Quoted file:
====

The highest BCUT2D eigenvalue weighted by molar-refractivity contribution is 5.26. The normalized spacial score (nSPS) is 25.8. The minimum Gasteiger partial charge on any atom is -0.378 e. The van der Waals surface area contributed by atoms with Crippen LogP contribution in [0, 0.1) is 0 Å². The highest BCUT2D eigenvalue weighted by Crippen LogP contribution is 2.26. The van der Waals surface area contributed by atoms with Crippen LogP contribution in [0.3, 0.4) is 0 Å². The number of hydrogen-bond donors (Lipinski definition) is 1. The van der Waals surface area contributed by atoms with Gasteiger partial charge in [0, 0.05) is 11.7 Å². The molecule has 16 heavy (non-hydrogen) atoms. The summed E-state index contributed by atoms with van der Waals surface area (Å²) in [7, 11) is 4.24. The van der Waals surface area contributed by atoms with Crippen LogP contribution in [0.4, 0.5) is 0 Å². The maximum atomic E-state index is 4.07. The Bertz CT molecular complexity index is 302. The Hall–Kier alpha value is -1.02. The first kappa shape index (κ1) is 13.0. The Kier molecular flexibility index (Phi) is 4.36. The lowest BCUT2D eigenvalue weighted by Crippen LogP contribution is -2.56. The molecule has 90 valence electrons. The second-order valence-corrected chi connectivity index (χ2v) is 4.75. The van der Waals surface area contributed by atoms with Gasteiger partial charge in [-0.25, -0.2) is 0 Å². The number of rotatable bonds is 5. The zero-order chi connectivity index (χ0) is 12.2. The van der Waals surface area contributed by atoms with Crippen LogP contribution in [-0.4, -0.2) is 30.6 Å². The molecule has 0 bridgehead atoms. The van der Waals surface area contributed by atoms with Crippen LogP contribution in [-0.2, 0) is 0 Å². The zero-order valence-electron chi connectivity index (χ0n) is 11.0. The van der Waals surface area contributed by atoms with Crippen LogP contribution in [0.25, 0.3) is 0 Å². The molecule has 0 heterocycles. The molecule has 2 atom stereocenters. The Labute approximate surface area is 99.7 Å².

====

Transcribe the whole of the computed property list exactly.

The highest BCUT2D eigenvalue weighted by molar-refractivity contribution is 5.26. The normalized spacial score (nSPS) is 25.8. The minimum Gasteiger partial charge on any atom is -0.378 e. The van der Waals surface area contributed by atoms with Crippen LogP contribution in [0, 0.1) is 0 Å². The highest BCUT2D eigenvalue weighted by Crippen LogP contribution is 2.26. The van der Waals surface area contributed by atoms with Crippen LogP contribution in [0.3, 0.4) is 0 Å². The number of hydrogen-bond donors (Lipinski definition) is 1. The van der Waals surface area contributed by atoms with Gasteiger partial charge in [0, 0.05) is 11.7 Å². The molecule has 16 heavy (non-hydrogen) atoms. The summed E-state index contributed by atoms with van der Waals surface area (Å²) in [7, 11) is 4.24. The van der Waals surface area contributed by atoms with Crippen LogP contribution in [0.4, 0.5) is 0 Å². The maximum atomic E-state index is 4.07. The Bertz CT molecular complexity index is 302. The Hall–Kier alpha value is -1.02. The first kappa shape index (κ1) is 13.0. The Kier molecular flexibility index (Phi) is 4.36. The lowest BCUT2D eigenvalue weighted by Crippen LogP contribution is -2.56. The molecule has 90 valence electrons. The second-order valence-corrected chi connectivity index (χ2v) is 4.75. The van der Waals surface area contributed by atoms with Gasteiger partial charge in [-0.25, -0.2) is 0 Å². The number of rotatable bonds is 5. The zero-order chi connectivity index (χ0) is 12.2. The van der Waals surface area contributed by atoms with Crippen LogP contribution in [-0.4, -0.2) is 30.6 Å². The molecule has 0 bridgehead atoms. The van der Waals surface area contributed by atoms with Crippen LogP contribution in [-0.2, 0) is 0 Å². The zero-order valence-electron chi connectivity index (χ0n) is 11.0. The van der Waals surface area contributed by atoms with Crippen LogP contribution in [0.25, 0.3) is 0 Å². The molecule has 0 heterocycles. The molecule has 2 atom stereocenters. The Labute approximate surface area is 99.7 Å².